Turns out, Turban has a good reason for pushing the issue: he was funded by a company that sells puberty-blocking drugs. The Daily Caller did some digging and found that the man who now calls for the fast-tracking of dangerous gender treatments, raked in at least $15,000 “from Arbor Pharmaceuticals, the manufacturer of Triptudor, which is used off-label as a puberty blocker.”
Apart from his financial stake in the issue, other clinicians are calling out Turban’s flawed and agenda-driven methodology. In one detailed takedown from the City Journal, Leor Sapir, a fellow at the Manhattan Institute, systematically pokes holes in everything from the unreliable CDC questionnaire on which Turban rested his entire argument to his limited data and logical leaps. Even sympathetic activists within the American Academy of Pediatrics wrote a letter taking the weak methodology to task. “While the Turban study’s intentions are ‘admirable,’ these authors write, its “results were overinterpreted and … the theoretical and methodological shortcomings of the article run the risk of being more harmful than supportive.”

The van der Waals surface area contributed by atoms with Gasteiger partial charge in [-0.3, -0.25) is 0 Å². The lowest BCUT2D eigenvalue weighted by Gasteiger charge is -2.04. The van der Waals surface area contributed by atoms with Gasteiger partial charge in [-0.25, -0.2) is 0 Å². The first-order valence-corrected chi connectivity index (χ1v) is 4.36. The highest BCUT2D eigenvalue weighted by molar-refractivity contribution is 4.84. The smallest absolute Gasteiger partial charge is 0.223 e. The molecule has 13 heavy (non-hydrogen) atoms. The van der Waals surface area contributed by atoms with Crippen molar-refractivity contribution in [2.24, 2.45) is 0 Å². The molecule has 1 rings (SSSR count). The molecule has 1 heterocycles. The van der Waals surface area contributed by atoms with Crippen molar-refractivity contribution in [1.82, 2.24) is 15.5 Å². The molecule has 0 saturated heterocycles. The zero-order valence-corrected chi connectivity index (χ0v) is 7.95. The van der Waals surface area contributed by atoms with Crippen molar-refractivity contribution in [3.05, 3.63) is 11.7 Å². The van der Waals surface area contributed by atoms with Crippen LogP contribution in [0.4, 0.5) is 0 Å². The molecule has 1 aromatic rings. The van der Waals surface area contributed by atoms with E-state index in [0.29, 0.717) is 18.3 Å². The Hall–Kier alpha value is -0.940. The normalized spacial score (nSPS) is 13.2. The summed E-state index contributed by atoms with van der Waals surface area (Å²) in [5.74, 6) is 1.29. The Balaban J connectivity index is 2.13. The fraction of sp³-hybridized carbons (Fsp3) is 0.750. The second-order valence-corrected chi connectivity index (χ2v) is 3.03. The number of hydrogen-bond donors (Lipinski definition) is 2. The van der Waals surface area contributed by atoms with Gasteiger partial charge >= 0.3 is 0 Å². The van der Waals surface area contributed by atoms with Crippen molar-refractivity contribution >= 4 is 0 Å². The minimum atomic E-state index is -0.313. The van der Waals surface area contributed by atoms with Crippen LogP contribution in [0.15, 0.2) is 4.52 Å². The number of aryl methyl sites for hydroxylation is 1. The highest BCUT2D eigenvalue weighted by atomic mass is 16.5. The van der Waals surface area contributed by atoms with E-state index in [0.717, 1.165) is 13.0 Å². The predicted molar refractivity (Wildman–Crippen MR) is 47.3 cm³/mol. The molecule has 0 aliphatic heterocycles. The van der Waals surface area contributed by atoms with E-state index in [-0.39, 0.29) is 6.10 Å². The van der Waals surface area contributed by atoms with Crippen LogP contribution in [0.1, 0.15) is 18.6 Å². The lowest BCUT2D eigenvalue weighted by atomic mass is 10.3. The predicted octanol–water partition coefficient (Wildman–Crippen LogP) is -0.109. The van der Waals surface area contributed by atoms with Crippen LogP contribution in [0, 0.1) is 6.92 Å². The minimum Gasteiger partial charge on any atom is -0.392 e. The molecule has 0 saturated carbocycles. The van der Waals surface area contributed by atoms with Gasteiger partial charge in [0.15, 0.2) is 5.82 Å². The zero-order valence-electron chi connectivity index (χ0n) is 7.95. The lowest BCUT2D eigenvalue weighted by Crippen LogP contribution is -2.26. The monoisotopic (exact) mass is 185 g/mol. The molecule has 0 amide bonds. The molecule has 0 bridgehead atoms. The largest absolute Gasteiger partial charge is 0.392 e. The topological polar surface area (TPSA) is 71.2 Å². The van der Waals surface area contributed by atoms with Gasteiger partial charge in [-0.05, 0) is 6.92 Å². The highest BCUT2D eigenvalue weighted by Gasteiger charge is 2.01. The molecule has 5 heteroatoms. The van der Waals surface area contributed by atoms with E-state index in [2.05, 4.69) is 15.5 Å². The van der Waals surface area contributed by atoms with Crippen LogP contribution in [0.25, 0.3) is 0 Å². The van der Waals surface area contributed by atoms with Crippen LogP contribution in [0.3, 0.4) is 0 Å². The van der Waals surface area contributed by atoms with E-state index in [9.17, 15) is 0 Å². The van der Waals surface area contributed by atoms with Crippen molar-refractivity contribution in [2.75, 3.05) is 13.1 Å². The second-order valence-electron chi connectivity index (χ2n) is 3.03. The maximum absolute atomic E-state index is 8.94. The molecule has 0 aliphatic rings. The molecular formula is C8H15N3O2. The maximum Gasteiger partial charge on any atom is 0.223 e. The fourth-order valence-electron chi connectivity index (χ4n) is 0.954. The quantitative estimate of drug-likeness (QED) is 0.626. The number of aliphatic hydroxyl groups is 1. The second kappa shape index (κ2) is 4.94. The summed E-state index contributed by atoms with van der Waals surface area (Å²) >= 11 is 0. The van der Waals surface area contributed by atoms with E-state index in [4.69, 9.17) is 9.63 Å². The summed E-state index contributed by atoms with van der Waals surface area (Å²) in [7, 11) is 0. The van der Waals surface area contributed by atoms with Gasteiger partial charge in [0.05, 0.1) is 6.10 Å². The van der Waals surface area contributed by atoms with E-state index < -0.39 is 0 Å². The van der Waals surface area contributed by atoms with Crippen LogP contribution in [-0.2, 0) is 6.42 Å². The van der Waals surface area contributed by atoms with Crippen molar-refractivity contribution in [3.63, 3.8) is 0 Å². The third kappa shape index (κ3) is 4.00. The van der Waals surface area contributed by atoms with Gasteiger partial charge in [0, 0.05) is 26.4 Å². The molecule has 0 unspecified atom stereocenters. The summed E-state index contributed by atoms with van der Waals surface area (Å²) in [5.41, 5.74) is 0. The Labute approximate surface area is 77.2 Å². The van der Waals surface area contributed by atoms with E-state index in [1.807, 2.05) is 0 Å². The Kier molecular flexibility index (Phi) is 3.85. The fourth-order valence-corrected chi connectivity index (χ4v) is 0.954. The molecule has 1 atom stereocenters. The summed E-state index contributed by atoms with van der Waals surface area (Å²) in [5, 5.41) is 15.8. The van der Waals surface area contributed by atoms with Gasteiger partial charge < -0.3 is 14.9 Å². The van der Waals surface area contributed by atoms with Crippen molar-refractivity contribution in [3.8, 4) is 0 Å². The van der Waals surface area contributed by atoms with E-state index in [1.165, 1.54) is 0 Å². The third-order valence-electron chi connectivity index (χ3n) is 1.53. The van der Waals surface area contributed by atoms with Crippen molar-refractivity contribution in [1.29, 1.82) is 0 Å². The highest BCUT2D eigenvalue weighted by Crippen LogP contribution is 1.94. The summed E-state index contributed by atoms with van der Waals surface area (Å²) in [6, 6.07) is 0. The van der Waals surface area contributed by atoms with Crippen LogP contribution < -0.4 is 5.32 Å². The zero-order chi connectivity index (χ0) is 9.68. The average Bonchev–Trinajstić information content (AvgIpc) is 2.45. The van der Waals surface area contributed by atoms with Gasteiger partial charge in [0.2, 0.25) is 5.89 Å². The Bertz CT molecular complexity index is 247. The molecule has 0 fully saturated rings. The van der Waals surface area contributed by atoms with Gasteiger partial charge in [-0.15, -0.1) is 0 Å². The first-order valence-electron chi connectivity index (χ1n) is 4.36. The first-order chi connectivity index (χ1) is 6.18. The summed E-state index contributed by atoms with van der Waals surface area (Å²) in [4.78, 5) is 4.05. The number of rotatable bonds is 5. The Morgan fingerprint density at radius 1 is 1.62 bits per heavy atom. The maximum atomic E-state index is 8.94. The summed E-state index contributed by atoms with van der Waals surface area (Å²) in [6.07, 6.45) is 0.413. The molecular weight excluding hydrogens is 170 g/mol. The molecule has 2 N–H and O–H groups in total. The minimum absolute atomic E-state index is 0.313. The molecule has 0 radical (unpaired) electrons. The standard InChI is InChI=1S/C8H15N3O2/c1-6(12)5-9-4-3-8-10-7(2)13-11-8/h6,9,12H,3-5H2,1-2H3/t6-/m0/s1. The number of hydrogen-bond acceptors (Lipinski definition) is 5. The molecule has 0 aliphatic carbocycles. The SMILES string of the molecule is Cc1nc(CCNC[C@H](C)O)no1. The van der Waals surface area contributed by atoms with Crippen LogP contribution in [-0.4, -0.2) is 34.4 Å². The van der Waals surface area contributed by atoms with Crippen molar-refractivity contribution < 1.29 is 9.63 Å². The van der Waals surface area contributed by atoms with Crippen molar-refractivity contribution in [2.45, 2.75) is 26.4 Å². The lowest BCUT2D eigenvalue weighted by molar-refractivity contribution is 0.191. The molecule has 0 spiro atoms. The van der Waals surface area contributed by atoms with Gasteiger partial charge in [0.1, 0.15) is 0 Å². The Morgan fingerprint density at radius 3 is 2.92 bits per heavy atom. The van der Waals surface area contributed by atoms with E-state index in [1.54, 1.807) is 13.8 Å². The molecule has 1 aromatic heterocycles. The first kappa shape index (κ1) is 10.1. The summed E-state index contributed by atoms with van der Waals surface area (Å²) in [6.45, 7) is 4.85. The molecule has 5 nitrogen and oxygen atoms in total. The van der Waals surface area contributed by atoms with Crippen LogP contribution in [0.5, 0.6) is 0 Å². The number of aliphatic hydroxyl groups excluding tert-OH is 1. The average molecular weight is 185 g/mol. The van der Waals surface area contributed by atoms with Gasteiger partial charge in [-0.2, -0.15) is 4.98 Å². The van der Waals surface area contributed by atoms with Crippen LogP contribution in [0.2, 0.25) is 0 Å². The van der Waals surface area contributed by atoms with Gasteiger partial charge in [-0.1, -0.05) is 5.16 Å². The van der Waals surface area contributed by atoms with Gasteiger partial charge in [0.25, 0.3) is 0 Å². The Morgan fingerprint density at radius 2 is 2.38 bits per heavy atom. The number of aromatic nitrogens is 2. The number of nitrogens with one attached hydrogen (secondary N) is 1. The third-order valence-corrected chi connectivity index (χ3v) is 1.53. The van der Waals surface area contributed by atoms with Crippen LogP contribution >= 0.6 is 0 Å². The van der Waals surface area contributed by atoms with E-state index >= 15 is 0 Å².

As far as Sapir is concerned, “That a study like this can pass the peer-review process unscathed, especially at a time when European countries are shutting down or putting severe restrictions on pediatric transition, is a sorry statement about the quality of knowledge gatekeeping in the medical research community.”